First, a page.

Dow falls, snapping 6-day winning streak

The Dow Jones Industrial Average ended the day down 14.17 points at 26,048.51, erasing a gain of 185.99 points. The S&P 500 slipped less than 0.1% to 2,885.72 while the Nasdaq Composite finished just below breakeven at 7,822.57. The industrials sector was the biggest laggard in the S&P 500, dropping 0.9% as Raytheon shares declined by 5.1%. However, the S&P 500 remained around 2.4% below an intraday record. There’s a bit of an expectation the S&P 500 might be able to test those levels we saw in


The Dow Jones Industrial Average ended the day down 14.17 points at 26,048.51, erasing a gain of 185.99 points. The S&P 500 slipped less than 0.1% to 2,885.72 while the Nasdaq Composite finished just below breakeven at 7,822.57. The industrials sector was the biggest laggard in the S&P 500, dropping 0.9% as Raytheon shares declined by 5.1%. However, the S&P 500 remained around 2.4% below an intraday record. There’s a bit of an expectation the S&P 500 might be able to test those levels we saw in
Dow falls, snapping 6-day winning streak Cached Page below :
Company: cnbc, Activity: cnbc, Date: 2019-06-11  Authors: fred imbert
Keywords: news, cnbc, companies, negative, highs, headwind, snapping, points, sp, stocks, winning, 6day, 500, sentiment, falls, seeing, dow, streak


Dow falls, snapping 6-day winning streak

Stocks closed marginally lower on Tuesday, taking a breather after posting strong gains to start off June.

The Dow Jones Industrial Average ended the day down 14.17 points at 26,048.51, erasing a gain of 185.99 points. The S&P 500 slipped less than 0.1% to 2,885.72 while the Nasdaq Composite finished just below breakeven at 7,822.57. The industrials sector was the biggest laggard in the S&P 500, dropping 0.9% as Raytheon shares declined by 5.1%.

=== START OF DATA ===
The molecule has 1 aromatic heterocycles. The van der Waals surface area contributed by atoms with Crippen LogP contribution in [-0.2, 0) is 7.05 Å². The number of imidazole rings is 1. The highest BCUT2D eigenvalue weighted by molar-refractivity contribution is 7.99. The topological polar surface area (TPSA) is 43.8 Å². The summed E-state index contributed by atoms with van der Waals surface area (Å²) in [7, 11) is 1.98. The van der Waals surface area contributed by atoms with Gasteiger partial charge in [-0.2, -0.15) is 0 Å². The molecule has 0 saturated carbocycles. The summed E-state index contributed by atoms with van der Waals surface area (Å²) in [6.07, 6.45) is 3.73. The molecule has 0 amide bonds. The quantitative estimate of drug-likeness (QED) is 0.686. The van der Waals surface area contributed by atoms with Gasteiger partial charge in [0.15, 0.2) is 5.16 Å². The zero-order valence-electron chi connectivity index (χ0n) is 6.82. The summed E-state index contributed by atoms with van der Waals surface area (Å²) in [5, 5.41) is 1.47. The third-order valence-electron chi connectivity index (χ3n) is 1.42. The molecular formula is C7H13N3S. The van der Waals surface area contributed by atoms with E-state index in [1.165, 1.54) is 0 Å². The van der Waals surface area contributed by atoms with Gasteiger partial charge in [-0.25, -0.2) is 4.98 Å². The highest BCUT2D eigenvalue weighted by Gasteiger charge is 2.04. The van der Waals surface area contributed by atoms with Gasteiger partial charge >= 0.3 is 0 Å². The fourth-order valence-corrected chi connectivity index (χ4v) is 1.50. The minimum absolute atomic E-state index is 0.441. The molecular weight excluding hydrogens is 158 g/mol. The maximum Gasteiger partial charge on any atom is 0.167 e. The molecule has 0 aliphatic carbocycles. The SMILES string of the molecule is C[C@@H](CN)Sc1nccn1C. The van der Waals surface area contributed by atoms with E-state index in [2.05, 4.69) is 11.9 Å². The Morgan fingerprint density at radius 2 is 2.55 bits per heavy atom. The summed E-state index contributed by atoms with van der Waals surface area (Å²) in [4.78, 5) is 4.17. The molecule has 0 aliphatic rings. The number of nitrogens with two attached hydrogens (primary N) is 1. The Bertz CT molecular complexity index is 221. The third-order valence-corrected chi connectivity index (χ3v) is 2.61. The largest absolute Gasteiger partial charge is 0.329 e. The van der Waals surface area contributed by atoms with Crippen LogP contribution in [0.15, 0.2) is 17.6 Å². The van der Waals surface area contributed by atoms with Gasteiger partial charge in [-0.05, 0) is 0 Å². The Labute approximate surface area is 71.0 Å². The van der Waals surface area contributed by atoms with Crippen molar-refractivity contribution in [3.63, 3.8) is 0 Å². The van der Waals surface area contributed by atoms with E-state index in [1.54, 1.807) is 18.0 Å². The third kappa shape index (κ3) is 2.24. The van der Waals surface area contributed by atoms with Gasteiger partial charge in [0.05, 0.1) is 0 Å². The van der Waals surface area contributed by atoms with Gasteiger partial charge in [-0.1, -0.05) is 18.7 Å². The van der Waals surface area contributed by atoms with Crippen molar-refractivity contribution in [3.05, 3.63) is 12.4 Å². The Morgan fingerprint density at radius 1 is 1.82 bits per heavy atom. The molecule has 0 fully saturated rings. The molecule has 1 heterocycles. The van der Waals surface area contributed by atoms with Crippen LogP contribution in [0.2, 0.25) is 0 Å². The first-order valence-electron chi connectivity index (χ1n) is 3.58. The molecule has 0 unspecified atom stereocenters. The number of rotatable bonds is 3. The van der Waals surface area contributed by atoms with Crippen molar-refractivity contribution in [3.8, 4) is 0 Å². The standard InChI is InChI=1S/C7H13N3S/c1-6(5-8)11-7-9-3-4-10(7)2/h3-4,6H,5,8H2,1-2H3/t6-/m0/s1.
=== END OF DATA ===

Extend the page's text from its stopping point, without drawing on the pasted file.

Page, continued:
The Dow also snapped a six-day winning streak. However, the S&P 500 remained around 2.4% below an intraday record.

“At this point, a failure to break out to new highs would be viewed as negative. The month is only a week and a half old, but we’ve got a head of steam now. We’re seeing evidence of more individual stocks in the S&P 500 making new highs. There’s a bit of an expectation the S&P 500 might be able to test those levels we saw in April,” said Willie Delwiche, investment strategist at Baird.

“The potential headwind to that is what happens with sentiment. Sentiment turned so negative in May and now, as stock rebound in June, we’re seeing pessimism being replaced with optimism. If it comes in too fast, that can shift from being a tailwind for stocks to a headwind,” Delwiche said.


Company: cnbc, Activity: cnbc, Date: 2019-06-11  Authors: fred imbert
Keywords: news, cnbc, companies, negative, highs, headwind, snapping, points, sp, stocks, winning, 6day, 500, sentiment, falls, seeing, dow, streak


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Treasury yields edge lower as Wall Street rally fades

U.S. government debt prices rose Thursday morning, as risk-on sentiment faded on Wall Street after two sessions of strong gains. At around 2:00 a.m. ET, the yield on the benchmark 10-year Treasury note, which moves inversely to price, was lower at around 2.1139%, while the yield on the 30-year Treasury bond was lower at 2.6274%.


U.S. government debt prices rose Thursday morning, as risk-on sentiment faded on Wall Street after two sessions of strong gains. At around 2:00 a.m. ET, the yield on the benchmark 10-year Treasury note, which moves inversely to price, was lower at around 2.1139%, while the yield on the 30-year Treasury bond was lower at 2.6274%.
Treasury yields edge lower as Wall Street rally fades Cached Page below :
Company: cnbc, Activity: cnbc, Date: 2019-06-06  Authors: matt clinch
Keywords: news, cnbc, companies, strong, treasury, wall, street, sentiment, yield, lower, sessions, rally, yields, edge, fades, rose, riskon


Treasury yields edge lower as Wall Street rally fades

U.S. government debt prices rose Thursday morning, as risk-on sentiment faded on Wall Street after two sessions of strong gains.

At around 2:00 a.m. ET, the yield on the benchmark 10-year Treasury note, which moves inversely to price, was lower at around 2.1139%, while the yield on the 30-year Treasury bond was lower at 2.6274%.